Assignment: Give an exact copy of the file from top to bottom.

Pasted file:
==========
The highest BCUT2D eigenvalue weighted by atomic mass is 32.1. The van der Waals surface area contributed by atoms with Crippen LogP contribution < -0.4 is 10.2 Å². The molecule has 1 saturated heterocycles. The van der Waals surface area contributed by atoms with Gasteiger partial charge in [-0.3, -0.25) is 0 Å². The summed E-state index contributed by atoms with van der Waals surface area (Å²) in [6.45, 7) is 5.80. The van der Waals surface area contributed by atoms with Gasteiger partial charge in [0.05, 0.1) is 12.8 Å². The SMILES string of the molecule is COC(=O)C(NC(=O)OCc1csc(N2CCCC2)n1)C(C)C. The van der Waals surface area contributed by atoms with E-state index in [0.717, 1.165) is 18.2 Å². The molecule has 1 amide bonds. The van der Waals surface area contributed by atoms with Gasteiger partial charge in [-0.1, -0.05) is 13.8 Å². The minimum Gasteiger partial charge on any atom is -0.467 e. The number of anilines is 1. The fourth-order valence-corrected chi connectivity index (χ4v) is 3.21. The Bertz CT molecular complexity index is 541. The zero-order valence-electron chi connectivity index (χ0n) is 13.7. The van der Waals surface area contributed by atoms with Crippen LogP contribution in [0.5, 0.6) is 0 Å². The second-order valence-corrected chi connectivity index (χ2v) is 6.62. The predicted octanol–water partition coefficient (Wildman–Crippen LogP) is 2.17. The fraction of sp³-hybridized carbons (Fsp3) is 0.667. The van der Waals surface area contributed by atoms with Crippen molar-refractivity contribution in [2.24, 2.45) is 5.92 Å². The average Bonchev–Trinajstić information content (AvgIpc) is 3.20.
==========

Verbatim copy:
The highest BCUT2D eigenvalue weighted by atomic mass is 32.1. The van der Waals surface area contributed by atoms with Crippen LogP contribution < -0.4 is 10.2 Å². The molecule has 1 saturated heterocycles. The van der Waals surface area contributed by atoms with Gasteiger partial charge in [-0.3, -0.25) is 0 Å². The summed E-state index contributed by atoms with van der Waals surface area (Å²) in [6.45, 7) is 5.80. The van der Waals surface area contributed by atoms with Gasteiger partial charge in [0.05, 0.1) is 12.8 Å². The SMILES string of the molecule is COC(=O)C(NC(=O)OCc1csc(N2CCCC2)n1)C(C)C. The van der Waals surface area contributed by atoms with E-state index in [0.717, 1.165) is 18.2 Å². The molecule has 1 amide bonds. The van der Waals surface area contributed by atoms with Gasteiger partial charge in [-0.1, -0.05) is 13.8 Å². The minimum Gasteiger partial charge on any atom is -0.467 e. The number of anilines is 1. The fourth-order valence-corrected chi connectivity index (χ4v) is 3.21. The Bertz CT molecular complexity index is 541. The zero-order valence-electron chi connectivity index (χ0n) is 13.7. The van der Waals surface area contributed by atoms with Crippen LogP contribution in [0.5, 0.6) is 0 Å². The second-order valence-corrected chi connectivity index (χ2v) is 6.62. The predicted octanol–water partition coefficient (Wildman–Crippen LogP) is 2.17. The fraction of sp³-hybridized carbons (Fsp3) is 0.667. The van der Waals surface area contributed by atoms with Crippen molar-refractivity contribution in [2.24, 2.45) is 5.92 Å². The average Bonchev–Trinajstić information content (AvgIpc) is 3.20.